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Research Article

Recruitment constraints in Singapore's fluted giant clam (Tridacna squamosa) population—A dispersal model approach

  • Mei Lin Neo,

    Affiliations: Experimental Marine Ecology Laboratory, Department of Biological Sciences, National University of Singapore, Singapore, Singapore, Tropical Marine Science Institute, National University of Singapore, Singapore, Singapore

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  • Paul L. A. Erftemeijer,

    Affiliations: Sinclair Knight Merz (SKM), Perth, Australia, The UWA Oceans Institute, University of Western Australia, Crawley, Australia

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  • Jan K. L. van Beek,

    Affiliation: Deltares, (formerly Delft Hydraulics), Delft, The Netherlands

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  • Dirk S. van Maren,

    Affiliation: Deltares, (formerly Delft Hydraulics), Delft, The Netherlands

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  • Serena L-M. Teo,

    Affiliation: Tropical Marine Science Institute, National University of Singapore, Singapore, Singapore

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  • Peter A. Todd mail

    dbspat@nus.edu.sg (Peter A. Todd)

    Affiliation: Experimental Marine Ecology Laboratory, Department of Biological Sciences, National University of Singapore, Singapore, Singapore

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  • Published: March 13, 2013
  • DOI: 10.1371/journal.pone.0058819

Abstract

Recruitment constraints on Singapore's dwindling fluted giant clam, Tridacna squamosa, population were studied by modelling fertilisation, larval transport, and settlement using real-time hydrodynamic forcing combined with knowledge of spawning characteristics, larval development, behaviour, and settlement cues. Larval transport was simulated using a finite-volume advection-diffusion model coupled to a three-dimensional hydrodynamic model. Three recruitment constraint hypotheses were tested: 1) there is limited connectivity between Singapore's reefs and other reefs in the region, 2) there is limited exchange within Singapore's Southern Islands, and 3) there exist low-density constraints to fertilisation efficacy (component Allee effects). Results showed that connectivity among giant clam populations was primarily determined by residual hydrodynamic flows and spawning time, with greatest chances of successful settlement occurring when spawning and subsequent larval dispersal coincided with the period of lowest residual flow. Simulations suggested poor larval transport from reefs located along the Peninsular Malaysia to Singapore, probably due to strong surface currents between the Andaman Sea and South China Sea combined with a major land barrier disrupting larval movement among reefs. The model, however, predicted offshore coral reefs to the southeast of Singapore (Bintan and Batam) may represent a significant source of larvae. Larval exchange within Singapore's Southern Islands varied substantially depending on the locations of source and sink reefs as well as spawning time; but all simulations resulted in low settler densities (2.1–68.6 settled individuals per 10,000 m2). Poor fertilisation rates predicted by the model indicate that the low density and scattered distribution of the remaining T. squamosa in Singapore are likely to significantly inhibit any natural recovery of local stocks.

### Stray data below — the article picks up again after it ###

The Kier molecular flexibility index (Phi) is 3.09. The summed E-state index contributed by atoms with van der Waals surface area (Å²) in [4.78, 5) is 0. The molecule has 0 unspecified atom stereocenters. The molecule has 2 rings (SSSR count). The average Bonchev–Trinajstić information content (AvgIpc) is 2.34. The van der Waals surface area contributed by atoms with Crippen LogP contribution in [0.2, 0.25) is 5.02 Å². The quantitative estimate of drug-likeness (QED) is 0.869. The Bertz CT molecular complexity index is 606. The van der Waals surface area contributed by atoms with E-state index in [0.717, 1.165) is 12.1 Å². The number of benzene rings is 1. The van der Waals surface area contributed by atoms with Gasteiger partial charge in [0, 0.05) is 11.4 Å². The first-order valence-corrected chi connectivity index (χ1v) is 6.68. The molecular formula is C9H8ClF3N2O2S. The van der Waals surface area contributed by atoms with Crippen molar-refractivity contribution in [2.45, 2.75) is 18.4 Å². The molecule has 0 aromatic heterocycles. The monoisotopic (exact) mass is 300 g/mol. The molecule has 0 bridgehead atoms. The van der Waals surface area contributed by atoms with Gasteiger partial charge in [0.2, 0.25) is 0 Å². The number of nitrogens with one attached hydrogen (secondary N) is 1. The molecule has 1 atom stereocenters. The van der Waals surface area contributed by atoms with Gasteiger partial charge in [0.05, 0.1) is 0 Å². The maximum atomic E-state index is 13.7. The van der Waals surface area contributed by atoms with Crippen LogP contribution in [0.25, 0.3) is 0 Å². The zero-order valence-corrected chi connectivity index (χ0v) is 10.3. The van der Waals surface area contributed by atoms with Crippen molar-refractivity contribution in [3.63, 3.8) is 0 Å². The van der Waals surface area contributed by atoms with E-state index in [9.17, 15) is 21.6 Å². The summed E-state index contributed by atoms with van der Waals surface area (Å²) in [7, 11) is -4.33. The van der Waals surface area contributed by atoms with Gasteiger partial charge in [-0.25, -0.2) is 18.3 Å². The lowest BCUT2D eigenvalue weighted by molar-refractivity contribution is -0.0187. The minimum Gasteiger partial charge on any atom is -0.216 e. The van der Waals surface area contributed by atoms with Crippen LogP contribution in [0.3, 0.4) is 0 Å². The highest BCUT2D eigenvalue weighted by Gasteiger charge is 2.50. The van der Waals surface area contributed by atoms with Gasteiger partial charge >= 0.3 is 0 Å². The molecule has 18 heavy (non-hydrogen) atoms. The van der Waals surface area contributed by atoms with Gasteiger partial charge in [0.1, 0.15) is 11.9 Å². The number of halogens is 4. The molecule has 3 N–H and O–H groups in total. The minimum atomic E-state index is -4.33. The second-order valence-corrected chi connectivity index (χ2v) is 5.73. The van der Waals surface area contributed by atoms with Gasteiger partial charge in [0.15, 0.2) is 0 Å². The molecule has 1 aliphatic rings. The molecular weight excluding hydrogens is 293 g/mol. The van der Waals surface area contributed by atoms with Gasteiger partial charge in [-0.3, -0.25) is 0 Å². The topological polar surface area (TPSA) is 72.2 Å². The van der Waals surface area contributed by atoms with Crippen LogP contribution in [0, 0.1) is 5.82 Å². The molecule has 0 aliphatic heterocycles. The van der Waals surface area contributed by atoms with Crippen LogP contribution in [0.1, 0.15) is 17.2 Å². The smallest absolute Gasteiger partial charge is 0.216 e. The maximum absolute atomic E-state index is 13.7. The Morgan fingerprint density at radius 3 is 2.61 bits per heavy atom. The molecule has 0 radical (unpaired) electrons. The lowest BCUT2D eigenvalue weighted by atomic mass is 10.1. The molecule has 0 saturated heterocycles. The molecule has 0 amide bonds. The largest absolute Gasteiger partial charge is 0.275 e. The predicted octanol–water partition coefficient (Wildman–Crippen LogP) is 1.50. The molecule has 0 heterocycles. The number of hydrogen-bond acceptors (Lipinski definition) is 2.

Introduction

Giant clam populations in Singapore have declined since the early 1950s due to overharvesting and the loss of coral reef habitats [1], [2]. Surveys of Singapore's Southern Islands conducted in 2009/2010 indicate that only a very small adult population of two species (Tridacna crocea and T. squamosa) persists, while Hippopus hippopus, T. giga and T. maxima, which used to be present, are now locally extinct [2], [3]. All the clams surveyed were mature [3], indicating a lack of local recruitment and possibly a low chance of natural recovery. For giant clam populations to remain viable, each reproducing clam must replace itself within a generation length. This encompasses the probability that: 1) broadcast gametes meet and fertilise, 2) larvae are dispersed, settle successfully and grow, and 3) the new clams reach reproductive age and produce new larvae. Singapore's giant clam populations are probably constrained by component Allee effects, i.e. their low densities reduce the likelihood of successful fertilisation and subsequent recruitment [4], [5]. As populations of marine organisms were thought to be ‘open’ with large effective population sizes [6], Allee effects were rarely considered important [7]. However, broadcast spawning marine species experiencing reduced populations, due to over-exploitation for example, are now believed to be susceptible to Allee effects [7], [8].

Giant clams are broadcast spawners with high fecundity but poor early life survivorship [9]. Published recruitment studies of giant clams are few in number [10], [11], and none address larval dispersal mechanisms despite the well-documented importance of larval transport for many marine invertebrate species [12], [13]. With a planktonic phase of approximately nine days [14], their larvae are likely to have a substantial dispersal capability (as larvae can potentially be transported hundreds of kilometres in that timeframe), which may facilitate connectivity among populations [15], [16]. Conversely, results from giant clam genetic studies have indicated restricted gene flow, suggesting lower levels of exchange [17], [18]. Ocean current patterns have been invoked to explain such genetic divergences among marine invertebrate populations [19], as they can influence temporal and spatial physical processes that potentially restrict larval dispersal and gene flow [20], [21].